By MIA FREEDMAN
My friend Wendy Squires told me about Tracy Connelly a long time ago. She didn’t know her name back then. In fact she didn’t know Tracy’s name until yesterday.
But I clearly recall her telling me about the woman in her neighbourhood who worked the streets near Wendy’s house.
She described Tracy with warm affection, the way you’d describe any neighbour with whom you liked to stop and chat as you went to get a coffee or walked your dog.
Often Wendy would grab a coffee for Tracy while she was at the cafe and that small gesture of kindness was so gratefully received, it was like she’d handed her a hundred dollar note.
Last week, when the news broke that a woman had been murdered in St Kilda.There wasn’t much media coverage, there were no photos of the woman. The sole identifier the media used for the woman, was her profession. She was a sex worker.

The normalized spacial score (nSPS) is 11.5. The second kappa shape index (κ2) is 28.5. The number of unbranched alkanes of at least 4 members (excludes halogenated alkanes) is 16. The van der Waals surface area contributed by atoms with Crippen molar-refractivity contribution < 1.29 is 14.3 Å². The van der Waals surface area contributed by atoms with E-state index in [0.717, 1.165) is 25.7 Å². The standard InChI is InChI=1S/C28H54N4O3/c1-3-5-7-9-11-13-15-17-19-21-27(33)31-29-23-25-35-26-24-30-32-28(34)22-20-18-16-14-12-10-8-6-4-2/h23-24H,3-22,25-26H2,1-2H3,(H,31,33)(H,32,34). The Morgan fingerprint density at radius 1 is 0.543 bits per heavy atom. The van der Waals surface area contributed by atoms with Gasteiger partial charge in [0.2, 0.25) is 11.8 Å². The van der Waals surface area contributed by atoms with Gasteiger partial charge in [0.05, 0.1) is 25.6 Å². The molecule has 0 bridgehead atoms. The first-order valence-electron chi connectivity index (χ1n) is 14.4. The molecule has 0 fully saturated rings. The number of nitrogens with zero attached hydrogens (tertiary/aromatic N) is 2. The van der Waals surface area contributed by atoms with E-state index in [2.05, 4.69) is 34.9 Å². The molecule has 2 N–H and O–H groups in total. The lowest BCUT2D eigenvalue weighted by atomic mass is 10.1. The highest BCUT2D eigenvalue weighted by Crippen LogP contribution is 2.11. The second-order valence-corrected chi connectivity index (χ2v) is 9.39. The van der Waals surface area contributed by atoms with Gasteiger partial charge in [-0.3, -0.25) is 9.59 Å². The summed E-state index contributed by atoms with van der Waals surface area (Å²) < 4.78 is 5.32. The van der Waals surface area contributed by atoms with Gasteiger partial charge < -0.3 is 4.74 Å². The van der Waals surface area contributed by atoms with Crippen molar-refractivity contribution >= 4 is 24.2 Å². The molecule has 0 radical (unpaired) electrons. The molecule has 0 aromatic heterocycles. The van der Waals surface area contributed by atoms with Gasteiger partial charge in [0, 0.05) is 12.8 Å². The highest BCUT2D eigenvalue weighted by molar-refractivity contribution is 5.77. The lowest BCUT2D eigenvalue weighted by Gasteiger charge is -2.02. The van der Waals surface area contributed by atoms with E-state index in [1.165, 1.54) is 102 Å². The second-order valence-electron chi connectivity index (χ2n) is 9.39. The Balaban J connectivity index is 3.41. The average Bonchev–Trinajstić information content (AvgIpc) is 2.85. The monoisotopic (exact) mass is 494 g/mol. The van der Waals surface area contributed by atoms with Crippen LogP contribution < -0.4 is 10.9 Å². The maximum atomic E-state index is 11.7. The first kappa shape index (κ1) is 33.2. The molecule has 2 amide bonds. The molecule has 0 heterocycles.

I texted Wendy immediately.
“Is it her? Your friend?”
“I don’t know” Wendy said. “I’m trying to find out.”
It’s wasn’t easy because there was so little information available.
The media coverage of Tracy’s murder was perfunctory. Unlike last year when the beaming face of Jill Meagher was plastered across every media outlet, there were no photographs of Tracy Connelly in the media.
When I was putting this post together and thinking about the difference between the coverage of (and reaction to) Jill’s murder and Tracy’s murder, I tried to find some shots of Tracy. Because without seeing her as a person, it can be harder for people to connect and to care. The media needs pictures. Without them, news coverage is tiny.
The public needs pictures too. Just like the refugees who drown in the darkness without us ever knowing their faces, their names or their stories, people find it hard to empathise with victims – or even see them as people with grieving loved ones – if they don’t know what they look like.